Here samples are taken for bacterial culture. The causative organism is identified and tested against various antibiotics to determine its susceptibility. Most commonly the lungs, trachea, urinary tract and reproductive tract are cultured. Cultures can also be done on intestinal contents, any discharges or abscesses. Time is especially critical in this phase of the post-mortem exam – upon the death of the animal normal bacteria from the gut invade the tissues and will obscure the results.
This aspect of the post-mortem involves the examination of the lungs, intestinal tract and heart for evidence of internal parasites. Many parasites are only visible under the microscope and not all are picked up on routine fecal exams.
This phase of the post-mortem examination is perhaps the most difficult and costly. Viral isolation requires special laboratory equipment, special tissue culture media for growing viruses and time. Viral isolation can take 4 weeks or longer. Special transport media is necessary for shipment of samples, although many times a local human hospital can be helpful. Electron microscopy is also used to identify viruses which require special processing. Typical tissues cultured for virus isolation in clued the liver, kidney, lungs and intestines.
Included in this category is routine blood testing which can be hampered due to storage conditions of the body, time after death, and many other factors. Newer methodologies include DNA/RNA analysis, PCR techniques, serology, and other testing procedures.
Up to this point we have addressed what goes into a thorough post-mortem examination and why we perform one. I will also say that many veterinary hospitals and veterinarians are not equipped or have the time and staff to do a thorough post-mortem examination. Often the exam is shortened to a rapid dissection of the body with harvesting of samples from appropriate tissues. Now I’d like to address the breeder/owner’s responsibility:
- Cost – as one can imagine, a good postmortem examination is a costly procedure. It takes time to do a thorough exam, laboratory costs are high and the techniques involved are complex. A rough estimate would be in the hundreds of dollars.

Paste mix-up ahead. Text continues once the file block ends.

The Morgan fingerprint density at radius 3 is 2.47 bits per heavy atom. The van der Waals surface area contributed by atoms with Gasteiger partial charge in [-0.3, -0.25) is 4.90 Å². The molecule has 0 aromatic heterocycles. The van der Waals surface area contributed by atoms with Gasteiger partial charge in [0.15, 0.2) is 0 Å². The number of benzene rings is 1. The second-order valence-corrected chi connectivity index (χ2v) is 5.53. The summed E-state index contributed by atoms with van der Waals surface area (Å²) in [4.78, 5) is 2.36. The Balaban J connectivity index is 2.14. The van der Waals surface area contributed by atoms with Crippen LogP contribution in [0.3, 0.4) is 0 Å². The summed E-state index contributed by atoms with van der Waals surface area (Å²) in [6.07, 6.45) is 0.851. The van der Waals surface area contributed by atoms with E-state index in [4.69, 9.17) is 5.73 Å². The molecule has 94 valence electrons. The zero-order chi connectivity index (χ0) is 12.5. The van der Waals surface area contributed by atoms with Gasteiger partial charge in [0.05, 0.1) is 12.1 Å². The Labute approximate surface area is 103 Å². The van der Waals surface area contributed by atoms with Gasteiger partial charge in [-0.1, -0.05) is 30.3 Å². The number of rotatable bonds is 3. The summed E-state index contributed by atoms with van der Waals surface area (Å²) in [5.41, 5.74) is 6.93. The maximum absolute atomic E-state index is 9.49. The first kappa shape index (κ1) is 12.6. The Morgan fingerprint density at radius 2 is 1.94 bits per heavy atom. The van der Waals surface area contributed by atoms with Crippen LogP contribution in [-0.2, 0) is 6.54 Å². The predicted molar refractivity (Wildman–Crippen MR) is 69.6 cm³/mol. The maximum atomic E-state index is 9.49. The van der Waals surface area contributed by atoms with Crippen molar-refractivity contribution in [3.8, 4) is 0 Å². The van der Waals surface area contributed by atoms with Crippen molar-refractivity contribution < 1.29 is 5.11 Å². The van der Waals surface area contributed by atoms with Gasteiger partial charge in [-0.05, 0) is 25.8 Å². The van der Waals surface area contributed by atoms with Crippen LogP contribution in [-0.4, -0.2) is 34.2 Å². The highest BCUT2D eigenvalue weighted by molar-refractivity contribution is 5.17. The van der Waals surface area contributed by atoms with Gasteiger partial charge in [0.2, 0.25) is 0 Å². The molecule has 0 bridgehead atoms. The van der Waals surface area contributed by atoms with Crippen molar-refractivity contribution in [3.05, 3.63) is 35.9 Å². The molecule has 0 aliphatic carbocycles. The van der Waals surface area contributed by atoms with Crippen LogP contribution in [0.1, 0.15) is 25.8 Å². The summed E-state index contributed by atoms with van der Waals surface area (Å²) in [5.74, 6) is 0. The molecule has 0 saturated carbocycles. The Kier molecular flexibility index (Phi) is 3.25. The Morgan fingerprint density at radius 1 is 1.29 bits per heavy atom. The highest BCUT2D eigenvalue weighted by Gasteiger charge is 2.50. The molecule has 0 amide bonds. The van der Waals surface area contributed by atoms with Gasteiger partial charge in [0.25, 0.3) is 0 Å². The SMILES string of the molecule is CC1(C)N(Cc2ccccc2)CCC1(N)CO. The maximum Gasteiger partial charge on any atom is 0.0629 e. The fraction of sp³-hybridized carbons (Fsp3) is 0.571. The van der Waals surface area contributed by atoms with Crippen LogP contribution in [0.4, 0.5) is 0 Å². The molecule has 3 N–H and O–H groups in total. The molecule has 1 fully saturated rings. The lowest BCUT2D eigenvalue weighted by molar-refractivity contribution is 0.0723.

- Time – the time to decide to do a post-mortem exam is before the animal dies. This allows the veterinarian to obtain fresh samples as soon as possible and optimizes the chances of getting useful results.
- If an animal should die at home and a veterinarian is not available, don’t freeze the body. It is much better to refrigerate the body. This prevents freezing artifacts which confuse the pathologist examining the tissues.
The death of a pet is traumatic both for the owner and the veterinarian. Too often, the post-mortem examination is rushed at the last minute or, worse yet, forgotten. It is important to communicate your wishes to the veterinarian early so the necessary procedures can be scheduled rapidly, samples obtained quickly and the examination performed efficiently.
The Chinese Shar-Pei dog breed has a genetic predisposition to an autoinflammatory disorder known as Familial Shar-Pei (FSF). It is an heredofamilial episodic fever disorder characterized by a high temperature (typically greater than 105° F) lasting 12-36 hours, often with a swollen, painful hock joint (Swollen Hock Syndrome, SHS which can occur in 40% of the FSF dogs) and systemic reactive amyloidosis leading to kidney failure in about 15% of these dogs. There currently are no diagnostic blood or DNA tests available to screen for or diagnose this disorder. As part of the research into the genetics of FSF the Health Committee of the Chinese Shar-Pei Club of America, Inc. has asked owners whose dogs have died or were euthanized in kidney failure to have a necropsy done and to request Congo Red staining (CRS) of the tissues submitted. Congo Red staining is the “gold standard” for the presence of amyloid. Unfortunately, H & E staining of tissue specimens for the presence of amyloid is not as accurate or reliable as CRS. The Health Committee and the CSPCA, Inc. ask that any veterinarian and/or laboratory receiving a request from a Shar-Pei owner to have CRS done on submitted tissues to please comply with that request. If the laboratory is not equipped to do CRS please inform the owner so that other arrangements can be made. We hope the CRS results can be used by breeders to evaluate and modify their breeding programs until definitive blood screening procedures for FSF can be developed and made available to the fancy.